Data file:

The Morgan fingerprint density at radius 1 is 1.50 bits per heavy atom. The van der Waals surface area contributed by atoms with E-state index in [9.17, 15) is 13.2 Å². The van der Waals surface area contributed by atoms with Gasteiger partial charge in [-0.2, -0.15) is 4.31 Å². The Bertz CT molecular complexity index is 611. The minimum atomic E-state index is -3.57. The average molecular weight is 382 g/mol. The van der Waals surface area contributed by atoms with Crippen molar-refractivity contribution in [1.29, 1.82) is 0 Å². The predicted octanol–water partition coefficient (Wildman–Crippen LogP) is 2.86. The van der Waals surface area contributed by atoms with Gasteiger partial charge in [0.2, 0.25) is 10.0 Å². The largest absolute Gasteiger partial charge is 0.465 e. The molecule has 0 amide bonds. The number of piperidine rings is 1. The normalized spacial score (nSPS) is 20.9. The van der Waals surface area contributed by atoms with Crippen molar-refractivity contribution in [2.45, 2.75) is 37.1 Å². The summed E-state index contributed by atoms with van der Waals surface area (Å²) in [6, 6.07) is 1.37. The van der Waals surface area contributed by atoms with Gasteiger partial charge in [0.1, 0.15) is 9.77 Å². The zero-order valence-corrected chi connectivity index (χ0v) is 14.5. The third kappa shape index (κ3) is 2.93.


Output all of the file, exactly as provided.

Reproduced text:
The Morgan fingerprint density at radius 1 is 1.50 bits per heavy atom. The van der Waals surface area contributed by atoms with E-state index in [9.17, 15) is 13.2 Å². The van der Waals surface area contributed by atoms with Gasteiger partial charge in [-0.2, -0.15) is 4.31 Å². The Bertz CT molecular complexity index is 611. The minimum atomic E-state index is -3.57. The average molecular weight is 382 g/mol. The van der Waals surface area contributed by atoms with Crippen molar-refractivity contribution in [1.29, 1.82) is 0 Å². The predicted octanol–water partition coefficient (Wildman–Crippen LogP) is 2.86. The van der Waals surface area contributed by atoms with Gasteiger partial charge in [0.2, 0.25) is 10.0 Å². The largest absolute Gasteiger partial charge is 0.465 e. The molecule has 0 amide bonds. The number of piperidine rings is 1. The normalized spacial score (nSPS) is 20.9. The van der Waals surface area contributed by atoms with Crippen molar-refractivity contribution in [2.45, 2.75) is 37.1 Å². The summed E-state index contributed by atoms with van der Waals surface area (Å²) in [6, 6.07) is 1.37. The van der Waals surface area contributed by atoms with Gasteiger partial charge in [0.1, 0.15) is 9.77 Å². The zero-order valence-corrected chi connectivity index (χ0v) is 14.5. The third kappa shape index (κ3) is 2.93.